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Best way to do a lat pull-down: bar to your chest, not in your neck

Spikykite

Spikykite

Senior Member
Feb 14, 2011
183
14
#1
You’ll do lat pull-downs most effectively if you pull the bar down to your chest. The ‘old-fashioned’ way, where you pull the bar towards your neck, doesn’t isolate the upper back muscle as well, write Brazilian sports scientists in an article that will appear soon in the Journal of Strength & Conditioning Research. Because a lat pull-down to the neck is risky, the Brazilians argue that it’s clear that the lat pull-down to the chest is a better exercise for training the uppermost back muscles – the latissimi dorsi.

The traditional way of doing the lat pull-down is risky for the shoulder joint. That’s why many instructors prefer the version where you do the lat pull down to your chest. The Brazilians wanted to know whether this version has consequences for the muscles you train. Is the safer version also good for your muscles?

The Brazilians got 24 young men in their mid-twenties to train their upper back muscles in the old-fashioned and in the safe way, and in an additional way that may be new to you: using a V-shaped bar. This exercise – see the photos below – is a kind of middle way between the other two.




The test subjects performed the sets at 80 percent of their 1RM. The researchers attached electrodes to the subjects’ upper back muscles, chest muscles, shoulder muscles and their biceps. The figures below show the amount of effort the test subjects exerted with each of their muscles. V = lat pull-down with V-shaped bar; B = lat pull-down to neck; F = lat pull-down to chest.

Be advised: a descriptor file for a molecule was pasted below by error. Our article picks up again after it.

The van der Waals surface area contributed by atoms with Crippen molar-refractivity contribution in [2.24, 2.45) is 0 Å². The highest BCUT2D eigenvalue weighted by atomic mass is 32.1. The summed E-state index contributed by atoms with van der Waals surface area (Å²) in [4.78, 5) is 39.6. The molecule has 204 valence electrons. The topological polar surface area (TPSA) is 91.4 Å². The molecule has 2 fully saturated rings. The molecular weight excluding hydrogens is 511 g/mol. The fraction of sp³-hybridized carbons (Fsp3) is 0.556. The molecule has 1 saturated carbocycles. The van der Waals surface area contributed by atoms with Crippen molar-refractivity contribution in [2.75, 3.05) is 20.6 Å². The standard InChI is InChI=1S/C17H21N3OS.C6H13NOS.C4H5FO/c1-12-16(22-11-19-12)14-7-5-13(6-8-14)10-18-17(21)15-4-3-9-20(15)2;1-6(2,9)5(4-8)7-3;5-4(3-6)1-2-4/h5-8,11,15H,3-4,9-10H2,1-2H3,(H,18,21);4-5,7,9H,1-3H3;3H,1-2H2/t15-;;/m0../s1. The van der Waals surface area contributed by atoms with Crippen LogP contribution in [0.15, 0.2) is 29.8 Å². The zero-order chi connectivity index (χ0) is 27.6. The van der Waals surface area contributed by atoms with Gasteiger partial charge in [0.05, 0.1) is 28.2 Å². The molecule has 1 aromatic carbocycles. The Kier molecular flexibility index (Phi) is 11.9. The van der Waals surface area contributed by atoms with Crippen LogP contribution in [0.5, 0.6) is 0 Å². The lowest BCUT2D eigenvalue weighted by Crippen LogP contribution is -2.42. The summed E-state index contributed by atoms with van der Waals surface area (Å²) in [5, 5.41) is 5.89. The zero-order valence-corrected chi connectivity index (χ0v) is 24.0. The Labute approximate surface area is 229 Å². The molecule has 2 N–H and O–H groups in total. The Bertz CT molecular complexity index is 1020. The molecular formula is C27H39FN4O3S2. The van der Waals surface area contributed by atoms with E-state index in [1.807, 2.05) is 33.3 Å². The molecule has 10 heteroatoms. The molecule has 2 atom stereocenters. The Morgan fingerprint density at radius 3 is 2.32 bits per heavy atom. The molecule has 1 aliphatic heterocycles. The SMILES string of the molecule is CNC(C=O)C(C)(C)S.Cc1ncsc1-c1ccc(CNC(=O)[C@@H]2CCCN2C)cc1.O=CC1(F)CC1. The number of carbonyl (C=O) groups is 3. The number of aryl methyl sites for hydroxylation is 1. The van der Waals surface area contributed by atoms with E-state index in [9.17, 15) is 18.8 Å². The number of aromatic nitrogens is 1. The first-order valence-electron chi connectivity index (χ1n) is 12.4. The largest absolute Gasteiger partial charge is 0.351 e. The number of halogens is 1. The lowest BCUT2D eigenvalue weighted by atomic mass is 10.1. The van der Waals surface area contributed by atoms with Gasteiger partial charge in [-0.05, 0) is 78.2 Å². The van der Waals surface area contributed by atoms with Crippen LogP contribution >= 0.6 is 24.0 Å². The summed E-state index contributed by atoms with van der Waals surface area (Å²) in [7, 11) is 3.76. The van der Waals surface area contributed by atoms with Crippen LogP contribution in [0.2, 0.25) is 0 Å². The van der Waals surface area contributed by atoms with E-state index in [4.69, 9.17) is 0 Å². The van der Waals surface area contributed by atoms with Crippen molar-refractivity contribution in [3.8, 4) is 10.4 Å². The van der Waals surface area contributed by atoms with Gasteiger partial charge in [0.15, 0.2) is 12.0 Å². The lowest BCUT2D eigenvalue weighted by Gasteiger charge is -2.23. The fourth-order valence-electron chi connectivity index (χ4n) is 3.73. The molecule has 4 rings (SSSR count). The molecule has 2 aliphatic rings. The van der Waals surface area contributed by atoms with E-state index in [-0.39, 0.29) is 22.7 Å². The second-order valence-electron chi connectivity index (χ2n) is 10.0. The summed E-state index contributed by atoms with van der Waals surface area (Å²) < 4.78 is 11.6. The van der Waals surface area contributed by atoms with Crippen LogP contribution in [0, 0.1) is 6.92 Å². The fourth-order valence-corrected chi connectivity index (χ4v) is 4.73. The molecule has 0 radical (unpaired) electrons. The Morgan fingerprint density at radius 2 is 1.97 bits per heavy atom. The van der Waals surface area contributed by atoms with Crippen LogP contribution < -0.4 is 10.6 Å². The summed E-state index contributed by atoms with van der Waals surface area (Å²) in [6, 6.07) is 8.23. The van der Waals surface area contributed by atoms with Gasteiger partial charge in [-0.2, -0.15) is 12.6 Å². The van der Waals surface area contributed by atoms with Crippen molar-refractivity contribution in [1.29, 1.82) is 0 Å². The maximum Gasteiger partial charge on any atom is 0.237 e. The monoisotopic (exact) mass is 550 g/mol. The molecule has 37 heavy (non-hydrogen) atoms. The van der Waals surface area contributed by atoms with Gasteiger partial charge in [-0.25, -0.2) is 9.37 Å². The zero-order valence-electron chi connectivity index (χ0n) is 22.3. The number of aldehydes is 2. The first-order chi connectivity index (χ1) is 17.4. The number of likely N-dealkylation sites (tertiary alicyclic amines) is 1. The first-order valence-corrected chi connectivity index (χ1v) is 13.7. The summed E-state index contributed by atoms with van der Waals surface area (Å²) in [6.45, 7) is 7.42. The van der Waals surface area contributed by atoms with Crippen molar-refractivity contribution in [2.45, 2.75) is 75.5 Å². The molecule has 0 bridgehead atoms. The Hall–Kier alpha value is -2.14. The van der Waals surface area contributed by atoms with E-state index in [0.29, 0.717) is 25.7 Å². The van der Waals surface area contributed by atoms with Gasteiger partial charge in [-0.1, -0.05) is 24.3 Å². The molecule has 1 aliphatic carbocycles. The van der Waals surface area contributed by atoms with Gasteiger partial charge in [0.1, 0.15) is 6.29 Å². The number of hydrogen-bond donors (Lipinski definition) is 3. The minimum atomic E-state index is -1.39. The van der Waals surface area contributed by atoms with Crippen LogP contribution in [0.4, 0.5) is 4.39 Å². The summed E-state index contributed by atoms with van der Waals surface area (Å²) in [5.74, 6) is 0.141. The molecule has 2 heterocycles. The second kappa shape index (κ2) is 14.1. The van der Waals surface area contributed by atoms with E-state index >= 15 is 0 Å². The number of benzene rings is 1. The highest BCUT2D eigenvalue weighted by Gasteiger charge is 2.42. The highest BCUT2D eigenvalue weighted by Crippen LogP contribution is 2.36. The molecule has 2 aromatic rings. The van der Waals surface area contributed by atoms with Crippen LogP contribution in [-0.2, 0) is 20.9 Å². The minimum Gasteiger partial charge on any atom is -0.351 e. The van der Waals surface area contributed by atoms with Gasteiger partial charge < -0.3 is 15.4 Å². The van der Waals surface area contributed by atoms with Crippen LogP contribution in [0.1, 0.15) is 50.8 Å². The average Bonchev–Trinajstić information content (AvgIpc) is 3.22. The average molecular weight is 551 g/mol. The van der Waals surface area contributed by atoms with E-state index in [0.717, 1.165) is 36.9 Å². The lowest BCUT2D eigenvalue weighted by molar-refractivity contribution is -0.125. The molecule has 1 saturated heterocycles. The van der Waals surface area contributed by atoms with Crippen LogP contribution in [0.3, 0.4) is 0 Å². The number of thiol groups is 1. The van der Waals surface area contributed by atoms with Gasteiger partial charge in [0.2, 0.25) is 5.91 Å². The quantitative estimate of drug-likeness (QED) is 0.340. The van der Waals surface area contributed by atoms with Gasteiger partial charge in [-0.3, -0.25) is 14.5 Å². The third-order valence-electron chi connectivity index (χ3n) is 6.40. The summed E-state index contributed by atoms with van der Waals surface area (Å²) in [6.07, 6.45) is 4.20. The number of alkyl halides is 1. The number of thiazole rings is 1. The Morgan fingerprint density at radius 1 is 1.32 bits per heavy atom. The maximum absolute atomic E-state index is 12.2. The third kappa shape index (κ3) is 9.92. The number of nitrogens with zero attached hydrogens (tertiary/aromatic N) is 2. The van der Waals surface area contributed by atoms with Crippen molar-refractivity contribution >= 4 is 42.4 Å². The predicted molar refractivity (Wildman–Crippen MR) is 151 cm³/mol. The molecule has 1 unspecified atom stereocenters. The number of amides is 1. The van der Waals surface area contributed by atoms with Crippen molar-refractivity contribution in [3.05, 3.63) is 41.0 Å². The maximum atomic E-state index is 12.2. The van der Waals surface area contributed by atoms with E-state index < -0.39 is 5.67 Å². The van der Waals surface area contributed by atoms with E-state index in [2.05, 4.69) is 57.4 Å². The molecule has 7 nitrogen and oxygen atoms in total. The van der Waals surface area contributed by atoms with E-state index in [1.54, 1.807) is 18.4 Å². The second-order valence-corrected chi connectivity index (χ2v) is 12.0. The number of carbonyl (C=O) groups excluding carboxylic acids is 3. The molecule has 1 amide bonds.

All three exercise forms stimulated the latissimi equally, as the graph below shows. The black bars represent the concentric movement, when you pull the weight block upwards. The grey bars represent the eccentric movement, where you lower the weight.




So there’s no difference there. But you do notice a difference if you look at the activation of the biceps. A little less with V, but a lot less with F.





When it comes to the shoulder muscles, the stimulus is a little bit more for B than for F. And the activation of the shoulder muscles using V is even less.





Adding everything up, all versions of the lat pull-down stimulate the latissimi dorsi equally, but the old-fashioned version isolates the muscle group less well. If you want to train the upper back muscle specifically, there’s everything to be said for pulling the bar to your chest and not to your neck. It’s not only safer, but also more effective. And if you don’t like doing lat pull-downs to your chest, the V-bar version is a good option.

Source:
Journal of Strength and Conditioning Research Oct 2009 23(7) 2033-8.
 
nationwide

nationwide

VIP Member
Mar 19, 2011
193
6
#2
I always pulled it to my chest, makes me feel good not being wrong all these years
 
tyciol

tyciol

New Member
Apr 8, 2011
6
0
#4
I do it when possible, although if you're doing a wide grip where the bar curves it might not be possible to actually touch.
 
PillarofBalance

PillarofBalance

Strength Pimp
Staff Member
Feb 27, 2011
17,066
4,628
#5
with a wide grip I'm for some reason incapable of bringing it to my chest. Same thing with chins. I can't pull up that high. I just don't have the ROM.
 
StrongLyfe

StrongLyfe

Mr. Worxx
Aug 25, 2012
451
20
#6
with a wide grip I'm for some reason incapable of bringing it to my chest. Same thing with chins. I can't pull up that high. I just don't have the ROM.
I have the same issue and perhaps arms a bit short? I use a narrower grip to do lat pulldowns and the sweet spot for me is at the point where it the bar bends at each end. Perhaps try playing with the grip width to find the best spot that still gives you good benefit for the exercise
 
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